What’s Shaking at the New Shakey’s Pizza

Who wants to go to Shakey’s Pizza?

If you were of a certain generation, everyone did.

My personal memory is of a pizza parlor on Virginia Beach Boulevard near the Princess Anne Plaza shopping center in Virginia Beach. The “parlor” was small. A player piano played bad Dixieland. Badly edited Laurel & Hardy, Abbott & Costello and Three Stooges shorts played on a screen in a continuous loop. Staff wore striped shirts. It was different.

There was pizza for everyone, pitchers of Coke for the kids and beer for the parents (now we know why parents liked to have birthday parties there.).

The chain was founded April 30, 1954 in Sacramento, by a man named Sherwood “Shakey” Johnson who turned it into a national franchise operation. But over the years, and with a succession of owners, Shakey’s declined, and became a regional chain again. Today, the chain is coming back, with a new concept and a new restaurant design. Pretty interesting, and the new concept has the old signage on the wall.

It’s a full service restaurant, with video games and a more slick design. The company is owned by The Jacmar Companies, a home builder and real estate firm in California that owned an early franchise. The re-launch leadership included CEO Tim Pulido (who apparently has left for Mimi’s Cafe), Executive Vice President Joe Remsa and Director of Marketing Cindy Staats.


  • Garland Pollard

    J. Garland Pollard IV is editor/publisher of BrandlandUSA. Since 2006, the website BrandlandUSA.com has chronicled the history and business of America’s great brands.


  1. I remember Shakeys pizza! At the time it was the best pizza place around. As a kid, it was exciting to stand on the bench and watch them make the pizzas. In addition to the movies listed above, they also played the Little Rascals. We watched one show while dining there with my Aunt and Uncle and my Uncle laughed so hard he fell off the bench! The building is still there and the memories come flooding back ever time.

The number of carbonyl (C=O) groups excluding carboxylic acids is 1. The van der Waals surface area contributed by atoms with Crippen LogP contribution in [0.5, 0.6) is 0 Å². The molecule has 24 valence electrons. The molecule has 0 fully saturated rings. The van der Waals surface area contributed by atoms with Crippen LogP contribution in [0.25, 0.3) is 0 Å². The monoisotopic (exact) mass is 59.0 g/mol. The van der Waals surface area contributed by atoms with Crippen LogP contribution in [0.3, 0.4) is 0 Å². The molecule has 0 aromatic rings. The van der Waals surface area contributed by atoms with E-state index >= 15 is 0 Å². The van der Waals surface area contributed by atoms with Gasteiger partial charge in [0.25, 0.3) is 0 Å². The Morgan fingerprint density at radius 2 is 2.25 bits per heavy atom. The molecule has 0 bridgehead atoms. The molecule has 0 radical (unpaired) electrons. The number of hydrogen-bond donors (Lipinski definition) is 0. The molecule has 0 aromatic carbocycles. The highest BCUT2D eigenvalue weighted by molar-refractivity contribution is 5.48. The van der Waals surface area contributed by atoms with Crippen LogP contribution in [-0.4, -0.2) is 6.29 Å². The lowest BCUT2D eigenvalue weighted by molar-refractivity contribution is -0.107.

2. I remember Shakey’s! The one near me is now a Chinese restaurant, but still has the original carpet, faded though it is.

  3. I worked at Shakey’s located at 6006 W. Broad St. in Richmond, Va from 1969 to 1971. Live music (Banjo and piano players). The restaurant was packed every weekend. The busiest I have ever seen the place was one Valentine’s day, Shakey’s advertised heart shaped pizzas. The line was out the door and around the building. We called in every employee and ran out of sauce, cheese, etc. We couldn’t keep the gas fired stone ovens hot. Wow…brings back memories.

  4. Also, it’s funny how the brand changes over time. I associate Shakey’s with “South Park” since Eric Cartman has at least twice embarked on nefarious schemes to acquire its pizza.

    Until I moved here, I never knew it actually existed.

  5. There’s a Shakey’s here in Okinawa. I haven’t visited it yet, but it retains the old lettering on its sign.

    Two other ghost brands on the island include Mister Donut, an old New England chain, and Blue Seal ice cream, a remnant of Foremost Dairies. The latter is an Okinawan institution , with mainlanders bringing back containers packed in dry ice.

  6. Pasquales pizza places seem to be in a similar situation as is Shakey’s in the nearly dead, but attempting a comeback department.

    Pasquales was our franchise pizza hangout in my youth, beginning in Cincinnati, then later in Birmingham, AL in the ’60s and ’70s. They declined for some reason thereafter (the rise of Pizza Hut?) but some still clung to life on through the present day.

    Now, new owners seem intent on revitalizing the venerable chain. I hope it works out for them. Pasquales pizza was very good and even better were their fondly remembered sandwiches–the Hoggie and the Stromboli Steak sandwiches.

    Their website:


    Tom Frieling

  7. Dear KR..thanks for posting the You Tube clips.

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